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Public comment sought on flood risk management and ecosystem restoration study near Greeley, Colo.

Published April 14, 2014

OMAHA, Neb. – The U.S. Army Corps of Engineers, in cooperation with the city of Greeley, will hold a public meeting on Monday, Apr. 21 from 6:30 to 9 p.m. at the Rodarte Center, 920 A Street in Greeley, Colo. to solicit comments on a draft feasibility study report and environmental assessment that identifies alternatives for flood risk management and ecosystem restoration within a 17-mile reach of the Cache la Poudre River, near Greeley. There will be a formal presentation at 6:30 p.m. followed by a question and answer session.

“Several nonstructural measures to address flood risk management appear to be feasible, including elevating houses, wet and dry flood proofing commercial structures, and constructing a floodwall around three Weld County buildings in Greeley,” said Steve Rothe, project manager. “Opportunities to increase critical habitat for migratory birds and other native species along eight miles of the study area are also discussed in the draft report,” according to Rothe. 

The draft report is available for viewing at: http://www.nwo.usace.army.mil/Missions/CivilWorks/Planning/EnvironmentalPlanning/DraftDocuments.aspx and hardcopies will be available at libraries in Greeley. Comments may be submitted at the public meeting or via email to: cenwo-planning@usace.army.mil. Comments can also be mailed to: U.S. Army Corps of Engineers, Omaha District; CENWO-PM-AA; ATTN: Greeley Draft Feasibility Report/EA; 1616 Capitol Avenue; Omaha, NE 68102-4901 and must be postmarked or received no later than May 15, 2014.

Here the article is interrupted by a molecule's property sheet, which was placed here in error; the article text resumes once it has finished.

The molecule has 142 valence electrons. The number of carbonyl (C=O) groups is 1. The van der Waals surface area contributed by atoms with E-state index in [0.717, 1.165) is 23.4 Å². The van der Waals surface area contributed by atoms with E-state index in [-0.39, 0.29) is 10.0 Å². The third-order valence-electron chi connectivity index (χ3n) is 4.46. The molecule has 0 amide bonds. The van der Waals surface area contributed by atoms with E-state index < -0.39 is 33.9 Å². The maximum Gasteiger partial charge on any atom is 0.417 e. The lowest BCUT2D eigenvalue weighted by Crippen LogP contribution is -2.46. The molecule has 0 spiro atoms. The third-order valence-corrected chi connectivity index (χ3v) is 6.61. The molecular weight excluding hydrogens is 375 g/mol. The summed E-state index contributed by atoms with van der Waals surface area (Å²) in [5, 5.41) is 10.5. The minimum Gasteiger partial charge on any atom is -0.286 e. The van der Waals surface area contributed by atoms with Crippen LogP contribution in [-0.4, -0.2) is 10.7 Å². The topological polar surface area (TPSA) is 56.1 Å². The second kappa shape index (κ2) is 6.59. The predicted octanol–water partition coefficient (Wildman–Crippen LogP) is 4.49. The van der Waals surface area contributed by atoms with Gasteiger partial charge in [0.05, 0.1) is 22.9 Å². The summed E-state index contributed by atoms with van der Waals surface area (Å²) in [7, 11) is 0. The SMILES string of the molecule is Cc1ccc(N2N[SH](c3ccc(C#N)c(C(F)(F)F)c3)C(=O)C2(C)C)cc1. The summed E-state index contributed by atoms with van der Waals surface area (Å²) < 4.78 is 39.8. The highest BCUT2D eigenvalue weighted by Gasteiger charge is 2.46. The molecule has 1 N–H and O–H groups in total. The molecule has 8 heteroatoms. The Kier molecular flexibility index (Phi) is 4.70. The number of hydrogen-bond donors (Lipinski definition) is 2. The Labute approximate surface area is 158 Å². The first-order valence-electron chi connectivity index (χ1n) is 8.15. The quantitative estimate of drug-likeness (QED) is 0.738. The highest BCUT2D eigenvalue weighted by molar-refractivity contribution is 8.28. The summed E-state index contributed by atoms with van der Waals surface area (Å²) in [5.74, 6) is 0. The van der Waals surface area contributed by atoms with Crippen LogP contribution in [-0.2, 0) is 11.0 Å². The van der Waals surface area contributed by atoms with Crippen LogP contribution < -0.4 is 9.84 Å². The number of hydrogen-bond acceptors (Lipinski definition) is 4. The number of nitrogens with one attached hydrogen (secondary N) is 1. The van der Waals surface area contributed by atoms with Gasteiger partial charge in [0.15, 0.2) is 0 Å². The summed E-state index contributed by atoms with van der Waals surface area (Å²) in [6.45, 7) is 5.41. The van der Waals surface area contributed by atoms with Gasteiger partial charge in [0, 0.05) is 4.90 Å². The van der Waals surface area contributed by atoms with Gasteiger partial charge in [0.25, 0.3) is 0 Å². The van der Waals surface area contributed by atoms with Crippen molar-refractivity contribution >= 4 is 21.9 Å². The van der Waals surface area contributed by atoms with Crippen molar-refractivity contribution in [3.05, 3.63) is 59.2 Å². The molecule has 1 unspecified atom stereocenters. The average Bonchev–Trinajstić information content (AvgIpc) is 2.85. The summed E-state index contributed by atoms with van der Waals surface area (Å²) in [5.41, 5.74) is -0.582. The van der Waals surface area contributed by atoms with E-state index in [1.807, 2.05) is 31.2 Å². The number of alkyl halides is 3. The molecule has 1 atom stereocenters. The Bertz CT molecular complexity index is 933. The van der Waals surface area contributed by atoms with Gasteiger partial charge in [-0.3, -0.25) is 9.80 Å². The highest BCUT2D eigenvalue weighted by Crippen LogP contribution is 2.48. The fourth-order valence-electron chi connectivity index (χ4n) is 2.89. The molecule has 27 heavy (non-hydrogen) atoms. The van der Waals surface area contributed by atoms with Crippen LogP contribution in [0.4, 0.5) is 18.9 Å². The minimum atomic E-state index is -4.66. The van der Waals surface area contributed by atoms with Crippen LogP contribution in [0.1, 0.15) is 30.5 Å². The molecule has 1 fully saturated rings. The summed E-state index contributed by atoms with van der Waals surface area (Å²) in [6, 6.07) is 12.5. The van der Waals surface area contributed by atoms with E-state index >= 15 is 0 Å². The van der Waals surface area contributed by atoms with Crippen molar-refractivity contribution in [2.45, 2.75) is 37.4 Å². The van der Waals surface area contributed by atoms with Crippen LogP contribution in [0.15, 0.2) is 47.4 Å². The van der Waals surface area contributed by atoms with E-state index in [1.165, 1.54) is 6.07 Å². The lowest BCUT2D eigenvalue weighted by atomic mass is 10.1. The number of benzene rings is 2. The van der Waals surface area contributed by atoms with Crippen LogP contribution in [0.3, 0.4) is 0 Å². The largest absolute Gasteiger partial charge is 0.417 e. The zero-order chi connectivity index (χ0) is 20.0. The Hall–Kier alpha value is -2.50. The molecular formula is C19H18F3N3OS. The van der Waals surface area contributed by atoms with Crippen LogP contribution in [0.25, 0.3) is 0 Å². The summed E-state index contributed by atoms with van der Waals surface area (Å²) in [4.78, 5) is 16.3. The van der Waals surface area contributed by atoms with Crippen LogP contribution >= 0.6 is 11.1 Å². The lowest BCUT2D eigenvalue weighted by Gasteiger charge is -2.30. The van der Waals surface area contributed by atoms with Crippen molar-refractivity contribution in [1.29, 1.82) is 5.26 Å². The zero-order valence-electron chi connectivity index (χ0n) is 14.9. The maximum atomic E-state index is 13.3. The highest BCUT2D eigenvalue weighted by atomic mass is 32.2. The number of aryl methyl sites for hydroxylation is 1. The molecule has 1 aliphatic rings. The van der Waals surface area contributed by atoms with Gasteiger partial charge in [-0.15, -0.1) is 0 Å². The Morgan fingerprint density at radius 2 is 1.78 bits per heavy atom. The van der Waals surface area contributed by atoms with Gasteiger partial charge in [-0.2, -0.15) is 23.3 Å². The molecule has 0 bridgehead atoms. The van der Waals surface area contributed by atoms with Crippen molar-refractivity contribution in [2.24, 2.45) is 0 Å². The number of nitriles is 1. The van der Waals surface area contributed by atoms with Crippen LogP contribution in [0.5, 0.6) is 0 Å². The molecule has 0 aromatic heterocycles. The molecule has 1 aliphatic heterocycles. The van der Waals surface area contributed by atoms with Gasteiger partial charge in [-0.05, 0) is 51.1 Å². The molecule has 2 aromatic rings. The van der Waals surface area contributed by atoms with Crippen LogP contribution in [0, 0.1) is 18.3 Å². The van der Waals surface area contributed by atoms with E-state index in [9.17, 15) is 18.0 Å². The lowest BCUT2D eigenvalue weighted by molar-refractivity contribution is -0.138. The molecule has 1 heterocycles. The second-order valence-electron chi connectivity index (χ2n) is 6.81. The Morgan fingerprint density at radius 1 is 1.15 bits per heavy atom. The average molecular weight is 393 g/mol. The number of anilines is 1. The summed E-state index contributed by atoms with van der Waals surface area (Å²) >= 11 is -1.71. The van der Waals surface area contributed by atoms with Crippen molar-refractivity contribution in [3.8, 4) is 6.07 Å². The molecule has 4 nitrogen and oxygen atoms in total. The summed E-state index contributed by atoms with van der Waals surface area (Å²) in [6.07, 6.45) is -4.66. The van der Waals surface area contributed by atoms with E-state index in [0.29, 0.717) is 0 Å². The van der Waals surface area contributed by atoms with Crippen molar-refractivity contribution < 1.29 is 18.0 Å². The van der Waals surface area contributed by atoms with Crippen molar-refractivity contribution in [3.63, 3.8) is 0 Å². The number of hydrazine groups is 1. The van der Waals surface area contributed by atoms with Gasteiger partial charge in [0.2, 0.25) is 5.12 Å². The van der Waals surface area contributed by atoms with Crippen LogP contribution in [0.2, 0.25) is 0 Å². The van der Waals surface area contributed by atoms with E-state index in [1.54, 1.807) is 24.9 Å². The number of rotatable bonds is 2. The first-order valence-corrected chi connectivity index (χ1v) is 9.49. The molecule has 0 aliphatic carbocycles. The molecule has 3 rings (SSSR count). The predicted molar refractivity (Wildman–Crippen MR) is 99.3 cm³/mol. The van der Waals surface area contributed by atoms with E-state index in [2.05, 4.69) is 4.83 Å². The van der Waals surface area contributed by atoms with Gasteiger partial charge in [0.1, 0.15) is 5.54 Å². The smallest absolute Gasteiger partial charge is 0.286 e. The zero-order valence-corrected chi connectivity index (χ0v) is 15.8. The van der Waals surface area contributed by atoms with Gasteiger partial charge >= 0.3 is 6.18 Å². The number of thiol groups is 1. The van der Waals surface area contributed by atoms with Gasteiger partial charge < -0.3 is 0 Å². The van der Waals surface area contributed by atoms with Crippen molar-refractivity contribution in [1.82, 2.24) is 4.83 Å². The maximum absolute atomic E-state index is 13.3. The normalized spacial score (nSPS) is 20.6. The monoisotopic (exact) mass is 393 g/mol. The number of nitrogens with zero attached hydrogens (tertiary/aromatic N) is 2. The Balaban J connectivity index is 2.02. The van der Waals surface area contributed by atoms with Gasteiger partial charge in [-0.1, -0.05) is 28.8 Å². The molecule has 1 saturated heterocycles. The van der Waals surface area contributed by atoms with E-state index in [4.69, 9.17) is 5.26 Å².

BACKGROUND: Greeley is located on the high plains of northern Colorado, approximately 15 miles east of the Front Range and 55 miles northeast of Denver. The Cache la Poudre River originates in the Rocky Mountains, flows across the plains and passes along the north side of Greeley, before merging into the South Platte River just east of Greeley.

The primary flood risk management problem in and near Greeley is that hundreds of residential and nonresidential structures and infrastructure are vulnerable to damage from recurring flooding of the Cache la Poudre River, and flooding is expected to increase in both frequency and severity in the future.

The primary ecosystem problems along the Cache la Poudre River near Greeley are the loss and degradation of wetlands and riparian habitat, thus diminishing habitat for migratory birds and other native species. These problems are expected to grow due to population growth and commercial development in the future.

The draft feasibility report and EA are consistent with the National Environmental Policy Act of 1969, as amended, the Council on Environmental Quality’s regulations for implementing NEPA (40 CFR 1500-1508), the Corps’ regulations for implementing NEPA (33 CFR 325 and Engineering Regulation 200-2-2) and other applicable environmental laws and regulations.

Margaret Oldham
Steve Rothe

Release no. 20140415-001